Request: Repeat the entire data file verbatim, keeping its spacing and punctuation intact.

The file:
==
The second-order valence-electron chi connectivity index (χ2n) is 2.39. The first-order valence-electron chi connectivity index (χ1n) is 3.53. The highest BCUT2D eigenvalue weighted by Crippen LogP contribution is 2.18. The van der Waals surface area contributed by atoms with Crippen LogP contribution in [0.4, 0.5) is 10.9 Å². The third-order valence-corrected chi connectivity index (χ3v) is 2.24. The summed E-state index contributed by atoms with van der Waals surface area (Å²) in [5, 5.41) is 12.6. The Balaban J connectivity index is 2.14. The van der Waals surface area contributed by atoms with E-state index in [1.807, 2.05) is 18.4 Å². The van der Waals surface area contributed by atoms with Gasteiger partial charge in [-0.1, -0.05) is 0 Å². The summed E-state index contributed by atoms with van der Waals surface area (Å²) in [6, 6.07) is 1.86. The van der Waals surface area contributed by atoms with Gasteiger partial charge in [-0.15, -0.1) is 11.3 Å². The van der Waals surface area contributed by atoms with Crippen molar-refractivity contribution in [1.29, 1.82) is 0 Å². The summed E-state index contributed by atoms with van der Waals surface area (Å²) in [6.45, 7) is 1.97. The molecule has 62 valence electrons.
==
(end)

The second-order valence-electron chi connectivity index (χ2n) is 2.39. The first-order valence-electron chi connectivity index (χ1n) is 3.53. The highest BCUT2D eigenvalue weighted by Crippen LogP contribution is 2.18. The van der Waals surface area contributed by atoms with Crippen LogP contribution in [0.4, 0.5) is 10.9 Å². The third-order valence-corrected chi connectivity index (χ3v) is 2.24. The summed E-state index contributed by atoms with van der Waals surface area (Å²) in [5, 5.41) is 12.6. The Balaban J connectivity index is 2.14. The van der Waals surface area contributed by atoms with E-state index in [1.807, 2.05) is 18.4 Å². The van der Waals surface area contributed by atoms with Gasteiger partial charge in [-0.1, -0.05) is 0 Å². The summed E-state index contributed by atoms with van der Waals surface area (Å²) in [6, 6.07) is 1.86. The van der Waals surface area contributed by atoms with Gasteiger partial charge in [-0.15, -0.1) is 11.3 Å². The van der Waals surface area contributed by atoms with Crippen molar-refractivity contribution in [1.29, 1.82) is 0 Å². The summed E-state index contributed by atoms with van der Waals surface area (Å²) in [6.45, 7) is 1.97. The molecule has 62 valence electrons.